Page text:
What do social media experts do all day?
… [the] crowded free-for-all for eyeballs is the driving factor for an entire industry of social media professionals, a group of internet-savvy, primarily young people charged with mastering media that are so new, most colleges don’t even offer courses on how to use them.
But what these attention wranglers actually do all day remains something of a mystery to those who don’t work in the industry. After all, the allure of social media is that it’s open to anyone who wants to participate. How, then, does one differentiate between an expert and the more than 800 million amateurs who log into Facebook each day?
… while the actual act of pushing out a tweet or posting something on Facebook takes a relatively short period of time, social media managers spend countless hours monitoring the internet in search of trends to chat about and customer comments in need of response.
 (via Huge Social Media Manager Does All Day - Business Insider)

What do social media experts do all day?

… [the] crowded free-for-all for eyeballs is the driving factor for an entire industry of social media professionals, a group of internet-savvy, primarily young people charged with mastering media that are so new, most colleges don’t even offer courses on how to use them.

But what these attention wranglers actually do all day remains something of a mystery to those who don’t work in the industry. After all, the allure of social media is that it’s open to anyone who wants to participate. How, then, does one differentiate between an expert and the more than 800 million amateurs who log into Facebook each day?

… while the actual act of pushing out a tweet or posting something on Facebook takes a relatively short period of time, social media managers spend countless hours monitoring the internet in search of trends to chat about and customer comments in need of response.


(via Huge Social Media Manager Does All Day - Business Insider)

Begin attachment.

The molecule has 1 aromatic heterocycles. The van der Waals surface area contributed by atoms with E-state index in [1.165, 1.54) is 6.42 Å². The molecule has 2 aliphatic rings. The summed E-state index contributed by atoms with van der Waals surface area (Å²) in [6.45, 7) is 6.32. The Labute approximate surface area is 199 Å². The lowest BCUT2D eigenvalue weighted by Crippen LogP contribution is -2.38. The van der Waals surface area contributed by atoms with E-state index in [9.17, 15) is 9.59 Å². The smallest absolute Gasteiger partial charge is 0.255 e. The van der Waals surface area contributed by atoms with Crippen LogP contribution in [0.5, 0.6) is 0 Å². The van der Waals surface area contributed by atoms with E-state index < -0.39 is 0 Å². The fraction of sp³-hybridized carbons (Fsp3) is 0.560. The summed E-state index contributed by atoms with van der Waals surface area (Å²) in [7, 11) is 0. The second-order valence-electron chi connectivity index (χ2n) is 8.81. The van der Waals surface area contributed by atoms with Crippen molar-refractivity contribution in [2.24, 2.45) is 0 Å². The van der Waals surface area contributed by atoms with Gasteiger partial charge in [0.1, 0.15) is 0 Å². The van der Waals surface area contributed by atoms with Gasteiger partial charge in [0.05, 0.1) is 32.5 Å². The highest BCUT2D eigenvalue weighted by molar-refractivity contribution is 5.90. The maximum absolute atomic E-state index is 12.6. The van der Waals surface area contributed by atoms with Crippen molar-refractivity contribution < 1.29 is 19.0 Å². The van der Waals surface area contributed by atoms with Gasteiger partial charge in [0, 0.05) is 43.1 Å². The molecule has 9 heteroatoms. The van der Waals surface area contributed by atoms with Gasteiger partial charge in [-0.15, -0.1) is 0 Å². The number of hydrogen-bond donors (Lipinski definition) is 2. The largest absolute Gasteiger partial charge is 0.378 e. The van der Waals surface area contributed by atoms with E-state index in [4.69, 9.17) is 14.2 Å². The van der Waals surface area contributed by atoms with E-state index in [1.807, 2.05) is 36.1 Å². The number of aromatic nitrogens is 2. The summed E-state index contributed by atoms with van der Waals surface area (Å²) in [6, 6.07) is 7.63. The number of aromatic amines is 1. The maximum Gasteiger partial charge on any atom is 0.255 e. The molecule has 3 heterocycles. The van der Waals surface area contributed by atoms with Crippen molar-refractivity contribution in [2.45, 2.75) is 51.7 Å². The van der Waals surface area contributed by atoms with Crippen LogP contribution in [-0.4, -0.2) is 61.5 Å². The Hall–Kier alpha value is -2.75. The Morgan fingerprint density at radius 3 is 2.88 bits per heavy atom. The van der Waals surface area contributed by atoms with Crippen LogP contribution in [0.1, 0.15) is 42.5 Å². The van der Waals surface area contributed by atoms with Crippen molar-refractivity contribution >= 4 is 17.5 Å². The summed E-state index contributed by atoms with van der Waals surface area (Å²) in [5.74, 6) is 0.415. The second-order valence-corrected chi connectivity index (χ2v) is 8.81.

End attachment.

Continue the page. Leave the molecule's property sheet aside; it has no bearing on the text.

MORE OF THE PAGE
(via ibmsocialbiz)

How crowd-sourced work needs to change

The current system for “crowd work” leads to diminishing pay and skills for simply completing small, homogenous tasks:

crowdwork_current

A better system would draw on knowledge of organizational principles and distributed computing to support complex, creative and interdependent work:

crowdwork_future

Via Follow the Crowd

ibmsocialbiz:

Employees should be externally engaged in a manner that maximizes the benefits of becoming a social business. 
Don’t depend on community managers. Employees know the company the best, they have vested interest in good outcomes for the organization, and they’re the most scalable resource the company has directly in hand.
Via Dion Hinchcliffe, How To Accelerate Social Business Using Employee Advocates 

ibmsocialbiz:

Employees should be externally engaged in a manner that maximizes the benefits of becoming a social business.

Don’t depend on community managers. Employees know the company the best, they have vested interest in good outcomes for the organization, and they’re the most scalable resource the company has directly in hand.

Via Dion Hinchcliffe, How To Accelerate Social Business Using Employee Advocates 

7 Examples: Put Gamification To Work - The BrainYard
Social Business: Game On
Gamification is the art, and sometimes science, of applying game theory and mechanics in non-game contexts. Businesses have used game mechanics for years—often in training and human resources settings—to provide users with incentives to perform particular (and, quite often, tedious) tasks. Now, with the rise of social networking in the workplace, the game, as they say, is really on.
Gamification has been used in business settings in the past, but users were often playing in a vacuum—or their success at “the game” was only visible to a manager. Think of a human resources application, where a user could earn points for every training document he or she read. The person’s score might make a difference in his or her next performance evaluation, but the gaming model did not leverage what really makes people engage in games—the human desire to compete, against others and against themselves.
That’s where social networking comes into play (pun intended). Organizations are using social networking platforms externally—for marketing, customer service, and product development—and internally—for workflow management and collaboration. In environments where people are already sharing and linking to each other, gamification is a natural fit. Now, users are competing against each other for points, or badges or to be known as a leader. Status is clearly visible, so even when users are not competing against each other, there is still incentive to achieve.